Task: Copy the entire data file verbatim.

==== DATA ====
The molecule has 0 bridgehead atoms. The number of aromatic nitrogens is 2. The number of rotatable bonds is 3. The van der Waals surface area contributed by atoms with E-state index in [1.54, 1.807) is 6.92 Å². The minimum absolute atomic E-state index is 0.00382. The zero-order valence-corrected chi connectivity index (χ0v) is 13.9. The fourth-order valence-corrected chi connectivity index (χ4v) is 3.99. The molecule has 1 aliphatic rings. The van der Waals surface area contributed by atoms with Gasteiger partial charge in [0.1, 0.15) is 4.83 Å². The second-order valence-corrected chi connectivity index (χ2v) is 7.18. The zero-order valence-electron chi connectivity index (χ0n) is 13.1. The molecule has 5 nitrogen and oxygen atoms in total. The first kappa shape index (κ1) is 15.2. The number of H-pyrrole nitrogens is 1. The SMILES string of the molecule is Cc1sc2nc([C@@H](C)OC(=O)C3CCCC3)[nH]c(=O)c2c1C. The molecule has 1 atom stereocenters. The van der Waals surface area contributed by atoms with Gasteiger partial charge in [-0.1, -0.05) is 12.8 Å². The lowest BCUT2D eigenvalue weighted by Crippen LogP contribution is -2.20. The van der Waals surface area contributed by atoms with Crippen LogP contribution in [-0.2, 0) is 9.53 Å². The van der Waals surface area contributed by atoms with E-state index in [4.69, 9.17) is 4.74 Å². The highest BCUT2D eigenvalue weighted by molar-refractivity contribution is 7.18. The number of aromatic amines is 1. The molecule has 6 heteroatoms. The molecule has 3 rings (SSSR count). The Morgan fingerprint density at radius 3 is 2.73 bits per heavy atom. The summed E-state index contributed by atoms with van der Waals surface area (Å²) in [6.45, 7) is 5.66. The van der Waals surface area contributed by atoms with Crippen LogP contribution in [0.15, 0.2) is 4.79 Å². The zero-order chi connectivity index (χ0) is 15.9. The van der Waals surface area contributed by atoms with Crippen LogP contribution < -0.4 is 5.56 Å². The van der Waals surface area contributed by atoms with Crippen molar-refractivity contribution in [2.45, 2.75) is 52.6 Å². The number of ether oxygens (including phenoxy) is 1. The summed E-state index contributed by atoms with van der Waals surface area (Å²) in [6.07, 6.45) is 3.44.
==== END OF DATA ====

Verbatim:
The molecule has 0 bridgehead atoms. The number of aromatic nitrogens is 2. The number of rotatable bonds is 3. The van der Waals surface area contributed by atoms with E-state index in [1.54, 1.807) is 6.92 Å². The minimum absolute atomic E-state index is 0.00382. The zero-order valence-corrected chi connectivity index (χ0v) is 13.9. The fourth-order valence-corrected chi connectivity index (χ4v) is 3.99. The molecule has 1 aliphatic rings. The van der Waals surface area contributed by atoms with Gasteiger partial charge in [0.1, 0.15) is 4.83 Å². The second-order valence-corrected chi connectivity index (χ2v) is 7.18. The zero-order valence-electron chi connectivity index (χ0n) is 13.1. The molecule has 5 nitrogen and oxygen atoms in total. The first kappa shape index (κ1) is 15.2. The number of H-pyrrole nitrogens is 1. The SMILES string of the molecule is Cc1sc2nc([C@@H](C)OC(=O)C3CCCC3)[nH]c(=O)c2c1C. The molecule has 1 atom stereocenters. The van der Waals surface area contributed by atoms with Gasteiger partial charge in [-0.1, -0.05) is 12.8 Å². The lowest BCUT2D eigenvalue weighted by Crippen LogP contribution is -2.20. The van der Waals surface area contributed by atoms with Crippen LogP contribution in [-0.2, 0) is 9.53 Å². The van der Waals surface area contributed by atoms with E-state index in [4.69, 9.17) is 4.74 Å². The highest BCUT2D eigenvalue weighted by molar-refractivity contribution is 7.18. The number of aromatic amines is 1. The molecule has 6 heteroatoms. The molecule has 3 rings (SSSR count). The Morgan fingerprint density at radius 3 is 2.73 bits per heavy atom. The summed E-state index contributed by atoms with van der Waals surface area (Å²) in [6.45, 7) is 5.66. The van der Waals surface area contributed by atoms with Crippen LogP contribution in [0.15, 0.2) is 4.79 Å². The zero-order chi connectivity index (χ0) is 15.9. The van der Waals surface area contributed by atoms with Crippen LogP contribution < -0.4 is 5.56 Å². The van der Waals surface area contributed by atoms with Crippen molar-refractivity contribution in [2.45, 2.75) is 52.6 Å². The number of ether oxygens (including phenoxy) is 1. The summed E-state index contributed by atoms with van der Waals surface area (Å²) in [6.07, 6.45) is 3.44.